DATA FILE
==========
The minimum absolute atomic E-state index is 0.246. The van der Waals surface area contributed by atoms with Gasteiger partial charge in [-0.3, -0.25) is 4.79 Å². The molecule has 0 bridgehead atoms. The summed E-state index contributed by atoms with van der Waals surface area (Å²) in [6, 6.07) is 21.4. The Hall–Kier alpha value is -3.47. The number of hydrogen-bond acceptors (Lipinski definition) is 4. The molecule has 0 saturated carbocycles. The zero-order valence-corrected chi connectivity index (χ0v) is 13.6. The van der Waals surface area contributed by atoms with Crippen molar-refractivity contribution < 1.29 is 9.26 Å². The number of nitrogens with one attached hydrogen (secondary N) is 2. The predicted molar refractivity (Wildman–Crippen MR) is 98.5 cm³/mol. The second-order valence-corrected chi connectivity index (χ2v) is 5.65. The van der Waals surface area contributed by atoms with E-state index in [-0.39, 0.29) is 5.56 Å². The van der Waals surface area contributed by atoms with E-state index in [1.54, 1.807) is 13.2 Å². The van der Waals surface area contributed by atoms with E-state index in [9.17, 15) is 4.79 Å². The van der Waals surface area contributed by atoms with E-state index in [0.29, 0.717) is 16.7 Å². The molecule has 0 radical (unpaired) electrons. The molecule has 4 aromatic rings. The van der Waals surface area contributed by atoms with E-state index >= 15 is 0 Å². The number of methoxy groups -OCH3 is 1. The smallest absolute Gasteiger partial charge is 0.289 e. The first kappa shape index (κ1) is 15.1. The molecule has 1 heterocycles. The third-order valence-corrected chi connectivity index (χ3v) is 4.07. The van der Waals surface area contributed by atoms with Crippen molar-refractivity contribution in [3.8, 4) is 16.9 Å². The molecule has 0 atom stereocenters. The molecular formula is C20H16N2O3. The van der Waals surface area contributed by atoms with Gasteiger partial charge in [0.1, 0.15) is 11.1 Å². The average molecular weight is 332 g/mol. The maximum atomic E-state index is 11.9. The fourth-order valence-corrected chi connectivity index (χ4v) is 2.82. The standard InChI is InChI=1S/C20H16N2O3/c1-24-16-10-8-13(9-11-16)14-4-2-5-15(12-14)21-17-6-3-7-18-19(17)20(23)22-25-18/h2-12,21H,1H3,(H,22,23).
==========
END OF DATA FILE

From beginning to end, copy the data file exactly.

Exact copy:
The minimum absolute atomic E-state index is 0.246. The van der Waals surface area contributed by atoms with Gasteiger partial charge in [-0.3, -0.25) is 4.79 Å². The molecule has 0 bridgehead atoms. The summed E-state index contributed by atoms with van der Waals surface area (Å²) in [6, 6.07) is 21.4. The Hall–Kier alpha value is -3.47. The number of hydrogen-bond acceptors (Lipinski definition) is 4. The molecule has 0 saturated carbocycles. The zero-order valence-corrected chi connectivity index (χ0v) is 13.6. The van der Waals surface area contributed by atoms with Crippen molar-refractivity contribution < 1.29 is 9.26 Å². The number of nitrogens with one attached hydrogen (secondary N) is 2. The predicted molar refractivity (Wildman–Crippen MR) is 98.5 cm³/mol. The second-order valence-corrected chi connectivity index (χ2v) is 5.65. The van der Waals surface area contributed by atoms with E-state index in [-0.39, 0.29) is 5.56 Å². The van der Waals surface area contributed by atoms with E-state index in [1.54, 1.807) is 13.2 Å². The van der Waals surface area contributed by atoms with E-state index in [9.17, 15) is 4.79 Å². The van der Waals surface area contributed by atoms with E-state index in [0.29, 0.717) is 16.7 Å². The molecule has 0 radical (unpaired) electrons. The molecule has 4 aromatic rings. The van der Waals surface area contributed by atoms with E-state index >= 15 is 0 Å². The number of methoxy groups -OCH3 is 1. The smallest absolute Gasteiger partial charge is 0.289 e. The first kappa shape index (κ1) is 15.1. The molecule has 1 heterocycles. The third-order valence-corrected chi connectivity index (χ3v) is 4.07. The van der Waals surface area contributed by atoms with Crippen molar-refractivity contribution in [3.8, 4) is 16.9 Å². The molecule has 0 atom stereocenters. The molecular formula is C20H16N2O3. The van der Waals surface area contributed by atoms with Gasteiger partial charge in [0.1, 0.15) is 11.1 Å². The average molecular weight is 332 g/mol. The maximum atomic E-state index is 11.9. The fourth-order valence-corrected chi connectivity index (χ4v) is 2.82. The standard InChI is InChI=1S/C20H16N2O3/c1-24-16-10-8-13(9-11-16)14-4-2-5-15(12-14)21-17-6-3-7-18-19(17)20(23)22-25-18/h2-12,21H,1H3,(H,22,23).